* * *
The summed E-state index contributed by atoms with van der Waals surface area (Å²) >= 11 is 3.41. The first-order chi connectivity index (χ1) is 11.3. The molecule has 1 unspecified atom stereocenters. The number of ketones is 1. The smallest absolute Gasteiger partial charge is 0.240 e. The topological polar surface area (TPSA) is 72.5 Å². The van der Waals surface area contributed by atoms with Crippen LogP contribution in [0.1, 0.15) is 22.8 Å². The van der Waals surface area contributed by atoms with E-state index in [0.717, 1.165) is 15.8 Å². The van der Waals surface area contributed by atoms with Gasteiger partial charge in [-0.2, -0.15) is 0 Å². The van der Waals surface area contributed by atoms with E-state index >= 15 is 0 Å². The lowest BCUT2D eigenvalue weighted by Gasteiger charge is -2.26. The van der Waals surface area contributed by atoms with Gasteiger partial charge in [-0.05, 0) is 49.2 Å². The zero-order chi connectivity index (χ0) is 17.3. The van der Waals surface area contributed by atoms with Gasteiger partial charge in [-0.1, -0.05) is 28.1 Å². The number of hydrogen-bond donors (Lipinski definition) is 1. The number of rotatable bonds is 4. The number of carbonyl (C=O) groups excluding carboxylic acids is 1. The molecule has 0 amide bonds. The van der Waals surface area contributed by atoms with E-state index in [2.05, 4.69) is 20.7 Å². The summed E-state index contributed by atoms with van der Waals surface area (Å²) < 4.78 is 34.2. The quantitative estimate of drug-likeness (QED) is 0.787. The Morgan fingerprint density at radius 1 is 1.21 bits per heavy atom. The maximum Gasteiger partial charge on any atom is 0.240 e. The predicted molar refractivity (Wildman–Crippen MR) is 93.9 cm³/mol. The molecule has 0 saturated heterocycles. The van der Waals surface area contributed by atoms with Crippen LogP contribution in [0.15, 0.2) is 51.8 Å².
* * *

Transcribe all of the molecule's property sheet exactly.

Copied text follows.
The summed E-state index contributed by atoms with van der Waals surface area (Å²) >= 11 is 3.41. The first-order chi connectivity index (χ1) is 11.3. The molecule has 1 unspecified atom stereocenters. The number of ketones is 1. The smallest absolute Gasteiger partial charge is 0.240 e. The topological polar surface area (TPSA) is 72.5 Å². The van der Waals surface area contributed by atoms with Crippen LogP contribution in [0.1, 0.15) is 22.8 Å². The van der Waals surface area contributed by atoms with E-state index in [0.717, 1.165) is 15.8 Å². The van der Waals surface area contributed by atoms with Gasteiger partial charge in [-0.2, -0.15) is 0 Å². The van der Waals surface area contributed by atoms with E-state index >= 15 is 0 Å². The lowest BCUT2D eigenvalue weighted by Gasteiger charge is -2.26. The van der Waals surface area contributed by atoms with Gasteiger partial charge in [-0.05, 0) is 49.2 Å². The zero-order chi connectivity index (χ0) is 17.3. The van der Waals surface area contributed by atoms with Gasteiger partial charge in [-0.1, -0.05) is 28.1 Å². The number of hydrogen-bond donors (Lipinski definition) is 1. The number of rotatable bonds is 4. The number of carbonyl (C=O) groups excluding carboxylic acids is 1. The molecule has 0 amide bonds. The van der Waals surface area contributed by atoms with E-state index in [2.05, 4.69) is 20.7 Å². The summed E-state index contributed by atoms with van der Waals surface area (Å²) < 4.78 is 34.2. The quantitative estimate of drug-likeness (QED) is 0.787. The Morgan fingerprint density at radius 1 is 1.21 bits per heavy atom. The maximum Gasteiger partial charge on any atom is 0.240 e. The predicted molar refractivity (Wildman–Crippen MR) is 93.9 cm³/mol. The molecule has 0 saturated heterocycles. The van der Waals surface area contributed by atoms with Crippen LogP contribution in [0.15, 0.2) is 51.8 Å².